First, far too many training “systems” consist of standing in front of an inert paper target. The theory as I understand it is that accuracy degrades significantly under stress, which is generally but not entirely correct in my experience. The usual solution is that everyone should be given the skills of a bullseye shooter so that degradation at least starts from a more accurate place. This doctrine has been SOP for US military individual rifle and pistol training since near the end of the Civil War and I suspect is the basis for its broad acceptance by police agencies.

    In my lifetime of military and police service, more training was the key to technical ability and an increased situation awareness, including control of my own reactions. The ability to attend various weapons training schools across the country, often on my own dime, that exposed me to differing doctrines of use of force was interesting and helpful. But the most useful was the introduction of full immersion live action force on force training with simunitions and computer simulated virtual reality scenarios.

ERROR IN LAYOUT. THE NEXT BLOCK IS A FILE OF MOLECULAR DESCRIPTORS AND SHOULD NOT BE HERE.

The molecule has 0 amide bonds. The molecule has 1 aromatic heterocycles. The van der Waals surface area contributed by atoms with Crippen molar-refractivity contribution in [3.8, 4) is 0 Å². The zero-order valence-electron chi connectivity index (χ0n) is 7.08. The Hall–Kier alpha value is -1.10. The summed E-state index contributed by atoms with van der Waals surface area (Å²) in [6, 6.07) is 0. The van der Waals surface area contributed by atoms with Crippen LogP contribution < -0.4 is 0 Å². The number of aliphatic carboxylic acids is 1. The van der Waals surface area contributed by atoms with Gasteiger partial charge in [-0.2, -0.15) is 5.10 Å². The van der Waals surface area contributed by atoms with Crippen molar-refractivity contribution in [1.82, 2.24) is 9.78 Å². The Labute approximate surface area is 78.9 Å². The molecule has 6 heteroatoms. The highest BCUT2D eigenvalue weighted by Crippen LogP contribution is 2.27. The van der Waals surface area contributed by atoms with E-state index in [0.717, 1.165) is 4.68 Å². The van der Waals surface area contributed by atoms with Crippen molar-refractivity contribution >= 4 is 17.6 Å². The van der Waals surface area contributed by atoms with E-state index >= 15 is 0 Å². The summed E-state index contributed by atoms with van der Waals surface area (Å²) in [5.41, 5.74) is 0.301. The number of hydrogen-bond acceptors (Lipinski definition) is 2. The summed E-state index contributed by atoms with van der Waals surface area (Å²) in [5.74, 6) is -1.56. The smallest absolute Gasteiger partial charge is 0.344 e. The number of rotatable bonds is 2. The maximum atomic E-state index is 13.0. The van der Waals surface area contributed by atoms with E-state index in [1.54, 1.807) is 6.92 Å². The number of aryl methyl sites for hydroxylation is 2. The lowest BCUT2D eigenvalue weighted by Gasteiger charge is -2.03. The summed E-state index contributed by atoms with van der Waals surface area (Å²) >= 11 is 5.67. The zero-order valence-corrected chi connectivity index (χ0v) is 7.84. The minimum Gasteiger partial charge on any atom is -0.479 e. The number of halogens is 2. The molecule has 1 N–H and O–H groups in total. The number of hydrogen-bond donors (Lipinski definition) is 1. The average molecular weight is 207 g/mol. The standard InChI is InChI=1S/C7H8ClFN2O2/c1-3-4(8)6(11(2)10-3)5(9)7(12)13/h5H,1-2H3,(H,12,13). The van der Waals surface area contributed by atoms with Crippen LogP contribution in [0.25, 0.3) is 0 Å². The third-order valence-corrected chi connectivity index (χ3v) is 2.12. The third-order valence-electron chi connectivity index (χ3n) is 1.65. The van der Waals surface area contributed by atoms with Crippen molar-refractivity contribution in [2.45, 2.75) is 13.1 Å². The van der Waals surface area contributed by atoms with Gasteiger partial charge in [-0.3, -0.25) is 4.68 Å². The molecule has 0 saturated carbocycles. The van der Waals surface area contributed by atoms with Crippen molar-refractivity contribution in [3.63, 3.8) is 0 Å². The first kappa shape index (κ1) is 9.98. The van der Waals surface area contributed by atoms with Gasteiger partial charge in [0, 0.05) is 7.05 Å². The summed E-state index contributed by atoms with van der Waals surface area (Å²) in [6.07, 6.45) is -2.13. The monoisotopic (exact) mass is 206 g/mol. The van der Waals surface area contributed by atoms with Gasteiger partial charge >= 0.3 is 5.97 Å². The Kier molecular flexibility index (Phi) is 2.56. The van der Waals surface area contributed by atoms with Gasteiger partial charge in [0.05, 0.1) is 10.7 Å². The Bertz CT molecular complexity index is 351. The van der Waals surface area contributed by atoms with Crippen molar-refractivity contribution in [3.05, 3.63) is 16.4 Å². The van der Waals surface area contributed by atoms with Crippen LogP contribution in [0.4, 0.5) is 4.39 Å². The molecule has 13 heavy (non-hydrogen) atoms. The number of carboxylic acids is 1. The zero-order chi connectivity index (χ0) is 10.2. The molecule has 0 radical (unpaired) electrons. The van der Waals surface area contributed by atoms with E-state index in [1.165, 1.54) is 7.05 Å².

When a person is comfortable with their ability to deploy an assigned weapon under stress, then their brain can concentrate more on the dynamics of the situation than on the mechanics of pressing the trigger. This was brought home to me in a rudimentary FATS simulator almost 20 years ago where the scenario was a pair of gunmen in a medical office. Going in I cleared the reception area, including a glance into the interior of an oval reception corral. After successfully finding and engaging the pair in other parts of the building I exited past that same reception desk whereupon an unarmed female jumped up from under the desk screaming at the top of her lungs. Her reward was two rounds on the bridge of her nose, which happened automatically before I even willed it. I walked away from that scenario humbled by the stark realization that being a good mechanic was only part of the solution and that I had a lot left to learn. The hoots of the personnel running the FATS as they explained that “everyone dings her” didn’t help. So I set out to learn more.